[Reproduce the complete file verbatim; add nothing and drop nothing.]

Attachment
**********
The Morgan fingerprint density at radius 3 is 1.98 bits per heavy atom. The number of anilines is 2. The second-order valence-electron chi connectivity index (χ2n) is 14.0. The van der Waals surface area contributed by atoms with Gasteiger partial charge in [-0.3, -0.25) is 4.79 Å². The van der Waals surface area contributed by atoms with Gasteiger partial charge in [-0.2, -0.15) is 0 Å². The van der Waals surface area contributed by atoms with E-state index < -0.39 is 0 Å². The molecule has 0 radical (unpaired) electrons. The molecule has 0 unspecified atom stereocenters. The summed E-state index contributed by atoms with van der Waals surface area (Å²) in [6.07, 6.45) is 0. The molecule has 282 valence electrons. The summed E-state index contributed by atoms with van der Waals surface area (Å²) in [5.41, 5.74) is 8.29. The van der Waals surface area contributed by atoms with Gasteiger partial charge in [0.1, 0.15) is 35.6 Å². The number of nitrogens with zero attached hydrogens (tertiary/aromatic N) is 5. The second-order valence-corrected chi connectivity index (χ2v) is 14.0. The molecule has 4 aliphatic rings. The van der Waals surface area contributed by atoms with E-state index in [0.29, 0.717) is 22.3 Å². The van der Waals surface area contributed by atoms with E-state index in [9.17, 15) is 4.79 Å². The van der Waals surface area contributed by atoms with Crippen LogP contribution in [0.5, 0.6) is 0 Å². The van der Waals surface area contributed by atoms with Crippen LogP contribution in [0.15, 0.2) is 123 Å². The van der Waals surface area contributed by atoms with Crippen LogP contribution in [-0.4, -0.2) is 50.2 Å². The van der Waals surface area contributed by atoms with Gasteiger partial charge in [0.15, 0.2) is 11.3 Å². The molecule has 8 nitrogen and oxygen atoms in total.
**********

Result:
The Morgan fingerprint density at radius 3 is 1.98 bits per heavy atom. The number of anilines is 2. The second-order valence-electron chi connectivity index (χ2n) is 14.0. The van der Waals surface area contributed by atoms with Gasteiger partial charge in [-0.3, -0.25) is 4.79 Å². The van der Waals surface area contributed by atoms with Gasteiger partial charge in [-0.2, -0.15) is 0 Å². The van der Waals surface area contributed by atoms with E-state index < -0.39 is 0 Å². The molecule has 0 radical (unpaired) electrons. The molecule has 0 unspecified atom stereocenters. The summed E-state index contributed by atoms with van der Waals surface area (Å²) in [6.07, 6.45) is 0. The molecule has 282 valence electrons. The summed E-state index contributed by atoms with van der Waals surface area (Å²) in [5.41, 5.74) is 8.29. The van der Waals surface area contributed by atoms with Gasteiger partial charge in [0.1, 0.15) is 35.6 Å². The number of nitrogens with zero attached hydrogens (tertiary/aromatic N) is 5. The second-order valence-corrected chi connectivity index (χ2v) is 14.0. The molecule has 4 aliphatic rings. The van der Waals surface area contributed by atoms with E-state index in [0.29, 0.717) is 22.3 Å². The van der Waals surface area contributed by atoms with E-state index in [9.17, 15) is 4.79 Å². The van der Waals surface area contributed by atoms with Crippen LogP contribution in [0.5, 0.6) is 0 Å². The van der Waals surface area contributed by atoms with Crippen LogP contribution in [0.15, 0.2) is 123 Å². The van der Waals surface area contributed by atoms with Crippen LogP contribution in [-0.4, -0.2) is 50.2 Å². The van der Waals surface area contributed by atoms with Gasteiger partial charge in [0.15, 0.2) is 11.3 Å². The molecule has 8 nitrogen and oxygen atoms in total.